When I work with clients on covers, I compile all the details: book dimensions, page count, publisher info, and so on, so I can set up my document. If permitted, I read their book and discuss image ideas. I go back and forth with the author, sending sketches, ordering props, and getting feedback at every step. When the image is complete, I edit it, pull it into a template, and work on text, colors, and flourishes.
The Awakening cover that I created for a Daily Post Weekly Photo Challenge worked in a similar way, only it was a fan-made cover, so no client was involved. Kate Chopin’s The Awakening is my favorite book. I’ve read it numerous times over the years. The scene of Edna walking into the water was the scene I needed to illustrate. This is the moment that she gets what she’s been searching for the whole novel: she finally becomes free. There are so many interpretations of the cover in existence, but I’ve never seen one of this scene.
I wanted to keep the image light to give it an air of hope. I used a photograph of a cloudy pastel sky as the backdrop. I sculpted the ocean with air-dry clay and painted it teal, with white foamy tips. The figure, pushed into the clay before it was painted, is a nude HO scale figure — meaning, she’s about one inch tall. I painted her hair a dark blonde to make it similar to Edna’s. Then, I took the photo. My camera naturally desaturates images a bit and adds in some orange-red tones. Normally, I’m all about editing this out. But believe it or not, this image is unedited. I liked the faded, airy, warm feel. I then overlaid text and an underline for the final cover, and played with fonts until I found one that fit the mood.
What’s the most versatile material you use? The most unconventional material you’ve used?
My most versatile materials are definitely cardboard and Crayola air-dry clay. I use cardboard for stages, backgrounds, desks — really anything flat. I use Crayola air-dry clay to make oceans, ghosts, snowmen, mushrooms, and more. I’d say one example of an unconventional material would be paintbrush bristles: I’ve painted and cut them down to make grass and brooms.
The translucent clay you used for your jellyfish looks cool, by the way.
My use of polymer clay is fairly new. I love the medium: I’ve played around with it in the past but never actually made anything. Now I’m making animals: so far, a jellyfish, some cats, a squirrel, and birds.
What has been your most involved scene to create so far?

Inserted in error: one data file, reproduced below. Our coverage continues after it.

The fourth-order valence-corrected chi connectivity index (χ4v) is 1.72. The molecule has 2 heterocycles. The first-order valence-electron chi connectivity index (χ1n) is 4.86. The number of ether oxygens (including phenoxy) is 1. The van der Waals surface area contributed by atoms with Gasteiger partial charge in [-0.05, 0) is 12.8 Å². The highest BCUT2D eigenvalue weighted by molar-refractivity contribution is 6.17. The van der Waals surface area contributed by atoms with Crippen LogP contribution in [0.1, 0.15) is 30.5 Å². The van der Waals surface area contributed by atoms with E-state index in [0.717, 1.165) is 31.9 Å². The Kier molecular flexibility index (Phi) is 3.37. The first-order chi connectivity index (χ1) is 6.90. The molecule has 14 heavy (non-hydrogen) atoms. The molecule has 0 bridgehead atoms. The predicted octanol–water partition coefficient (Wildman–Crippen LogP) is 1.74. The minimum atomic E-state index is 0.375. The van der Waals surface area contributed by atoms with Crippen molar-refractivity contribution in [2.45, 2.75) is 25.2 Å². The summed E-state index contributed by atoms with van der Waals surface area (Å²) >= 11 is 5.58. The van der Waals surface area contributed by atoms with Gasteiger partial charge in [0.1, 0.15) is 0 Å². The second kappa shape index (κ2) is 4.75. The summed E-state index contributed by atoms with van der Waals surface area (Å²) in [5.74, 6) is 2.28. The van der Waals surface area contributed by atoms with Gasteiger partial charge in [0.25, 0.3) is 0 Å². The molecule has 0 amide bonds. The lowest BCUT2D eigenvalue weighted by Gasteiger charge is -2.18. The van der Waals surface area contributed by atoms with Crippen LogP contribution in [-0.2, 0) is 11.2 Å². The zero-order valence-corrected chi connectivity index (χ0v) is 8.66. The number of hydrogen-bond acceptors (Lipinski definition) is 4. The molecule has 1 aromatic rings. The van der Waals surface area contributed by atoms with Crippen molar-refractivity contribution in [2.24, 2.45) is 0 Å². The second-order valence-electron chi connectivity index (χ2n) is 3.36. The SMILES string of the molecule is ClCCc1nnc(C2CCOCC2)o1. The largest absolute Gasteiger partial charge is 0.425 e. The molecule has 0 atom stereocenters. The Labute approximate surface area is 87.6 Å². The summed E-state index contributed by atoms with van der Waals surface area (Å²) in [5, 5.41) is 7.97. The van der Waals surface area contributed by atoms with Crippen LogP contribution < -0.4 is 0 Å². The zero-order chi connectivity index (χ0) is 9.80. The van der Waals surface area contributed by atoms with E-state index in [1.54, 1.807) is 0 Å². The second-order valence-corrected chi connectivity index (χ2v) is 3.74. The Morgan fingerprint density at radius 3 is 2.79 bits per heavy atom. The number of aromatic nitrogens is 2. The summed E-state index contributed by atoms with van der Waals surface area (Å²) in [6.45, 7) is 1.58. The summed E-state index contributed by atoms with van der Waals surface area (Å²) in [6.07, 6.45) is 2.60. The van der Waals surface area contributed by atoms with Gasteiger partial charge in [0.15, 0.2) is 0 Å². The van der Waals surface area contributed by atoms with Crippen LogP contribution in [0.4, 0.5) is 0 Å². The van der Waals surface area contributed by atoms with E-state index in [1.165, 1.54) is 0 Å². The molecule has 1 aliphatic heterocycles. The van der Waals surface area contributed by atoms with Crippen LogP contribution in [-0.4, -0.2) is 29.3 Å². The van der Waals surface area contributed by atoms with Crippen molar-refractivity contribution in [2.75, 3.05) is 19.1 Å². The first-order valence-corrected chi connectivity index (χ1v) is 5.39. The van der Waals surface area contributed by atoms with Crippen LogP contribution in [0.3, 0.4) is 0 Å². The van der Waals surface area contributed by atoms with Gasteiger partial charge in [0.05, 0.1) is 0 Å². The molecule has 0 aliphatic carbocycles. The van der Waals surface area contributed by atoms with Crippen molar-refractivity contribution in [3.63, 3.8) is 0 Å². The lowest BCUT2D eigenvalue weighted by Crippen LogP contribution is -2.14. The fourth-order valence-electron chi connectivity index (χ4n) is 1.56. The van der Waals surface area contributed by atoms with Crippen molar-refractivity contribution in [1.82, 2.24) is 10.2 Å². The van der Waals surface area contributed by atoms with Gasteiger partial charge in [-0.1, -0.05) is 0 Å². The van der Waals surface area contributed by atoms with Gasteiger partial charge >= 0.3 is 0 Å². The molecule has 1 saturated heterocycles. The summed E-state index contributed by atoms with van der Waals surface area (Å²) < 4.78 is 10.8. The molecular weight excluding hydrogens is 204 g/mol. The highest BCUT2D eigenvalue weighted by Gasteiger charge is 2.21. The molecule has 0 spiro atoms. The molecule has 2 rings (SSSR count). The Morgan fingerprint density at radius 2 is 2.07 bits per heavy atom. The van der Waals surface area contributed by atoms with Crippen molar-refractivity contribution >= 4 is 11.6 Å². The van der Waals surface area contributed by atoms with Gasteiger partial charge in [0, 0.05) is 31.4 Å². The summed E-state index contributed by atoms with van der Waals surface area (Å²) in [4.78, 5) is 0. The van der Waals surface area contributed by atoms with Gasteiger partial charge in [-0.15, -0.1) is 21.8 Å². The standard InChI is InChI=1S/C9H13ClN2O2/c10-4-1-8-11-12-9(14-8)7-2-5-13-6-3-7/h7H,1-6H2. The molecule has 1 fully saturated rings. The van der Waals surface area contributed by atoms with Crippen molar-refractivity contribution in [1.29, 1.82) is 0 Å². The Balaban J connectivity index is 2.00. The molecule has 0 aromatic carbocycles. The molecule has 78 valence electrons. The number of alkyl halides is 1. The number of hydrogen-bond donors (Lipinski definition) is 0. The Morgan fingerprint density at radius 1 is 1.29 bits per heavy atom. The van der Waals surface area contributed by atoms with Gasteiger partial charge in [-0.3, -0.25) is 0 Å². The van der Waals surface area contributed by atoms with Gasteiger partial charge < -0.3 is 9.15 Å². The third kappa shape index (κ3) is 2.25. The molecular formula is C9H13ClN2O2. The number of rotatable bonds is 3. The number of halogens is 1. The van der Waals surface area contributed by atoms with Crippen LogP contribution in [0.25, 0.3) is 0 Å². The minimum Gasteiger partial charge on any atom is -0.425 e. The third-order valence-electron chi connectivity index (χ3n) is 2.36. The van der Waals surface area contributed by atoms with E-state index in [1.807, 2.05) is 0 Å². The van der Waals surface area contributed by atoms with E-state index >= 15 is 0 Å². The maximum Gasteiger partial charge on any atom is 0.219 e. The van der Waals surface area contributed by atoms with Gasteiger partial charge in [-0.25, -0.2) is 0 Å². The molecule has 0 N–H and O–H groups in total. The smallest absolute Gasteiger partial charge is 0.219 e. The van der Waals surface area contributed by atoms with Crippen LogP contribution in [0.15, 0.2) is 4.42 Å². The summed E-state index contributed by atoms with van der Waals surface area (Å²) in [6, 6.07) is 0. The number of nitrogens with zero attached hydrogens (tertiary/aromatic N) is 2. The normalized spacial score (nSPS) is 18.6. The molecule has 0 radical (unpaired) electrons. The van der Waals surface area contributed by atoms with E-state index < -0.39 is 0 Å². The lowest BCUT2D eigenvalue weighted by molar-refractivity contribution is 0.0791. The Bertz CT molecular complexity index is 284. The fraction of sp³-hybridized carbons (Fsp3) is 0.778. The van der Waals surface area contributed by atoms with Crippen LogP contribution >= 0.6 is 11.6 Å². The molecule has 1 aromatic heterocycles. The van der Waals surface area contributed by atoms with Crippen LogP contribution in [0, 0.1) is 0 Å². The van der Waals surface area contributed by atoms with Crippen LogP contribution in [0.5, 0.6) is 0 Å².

Each new scene presents its own unique challenges, and I can get frustrated for a long time. But once I get everything worked out, I instantly forget this struggle.
I’ll talk about “Gears” and “Stormy Night Sail.”
With “Gears,” I used tiny watch parts and glued them together with E6000 adhesive. I placed each figure on a base and background made of two mirrors. I then sprayed the sculpture down with liquid gold ink and water. This presented a few challenges: putting the pieces together and holding them while they dried without getting my fingers stuck, spraying everything with water while hoping the glue was strong enough not to go back to mush, and shooting the image so that I, or my camera, wouldn’t be caught in the reflection.
My main issue with “Stormy Night Sail,” which I described earlier, was building the ship. I wanted to connect all the wood elements together with nails (the metal parts of thumb tacks, detached with wire cutters). I thought the riveted, yet useful effect would be nice. I stabbed myself in the thumb too many times to count and created cracks through the wood. Ultimately, I went with wood glue instead.
As an aside, any image that’s “at night” like this presents lighting and shooting issues: you need enough light to show details, but too much will look like daytime.
We love your interpretations of our Daily Post challenges, as well as your own series: One Word Photo Challenge. Can you tell us about it?
I’ve always loved the challenges on WordPress.com, and I respond occasionally to prompts, the Weekly Photo Challenge, Cee’s challenges, and a few others. I view the submissions to these challenges as one big collaborative art project. It’s fun to see how people interpret the themes.
I view the submissions to these challenges as one big collaborative art project.
I thought it might be interesting to start my own challenge. I had a few goals: one, to keep myself shooting images weekly; two, to encourage others to keep shooting and posting; three, to post topics in advance so people have enough time to create something new or sort through their archives; and four, to challenge myself and others to think about simple themes in creative ways.
On Flickr? Check out Jennifer’s One World Photo Challenge group.
Each week for the One Word Photo Challenge, I share a one-word topic. To start, we used color words, then moved on to weather-based topics, and are now completing topics based on people, places, and things.
I’ve been amazed by the responses. I never expected the challenge to get up to 60 contributors (and counting), and I’m grateful to all the participants who help keep it going. I’ve met a lot of people that I may not have stumbled across otherwise, and I feel that we’ve formed friendships — and a community.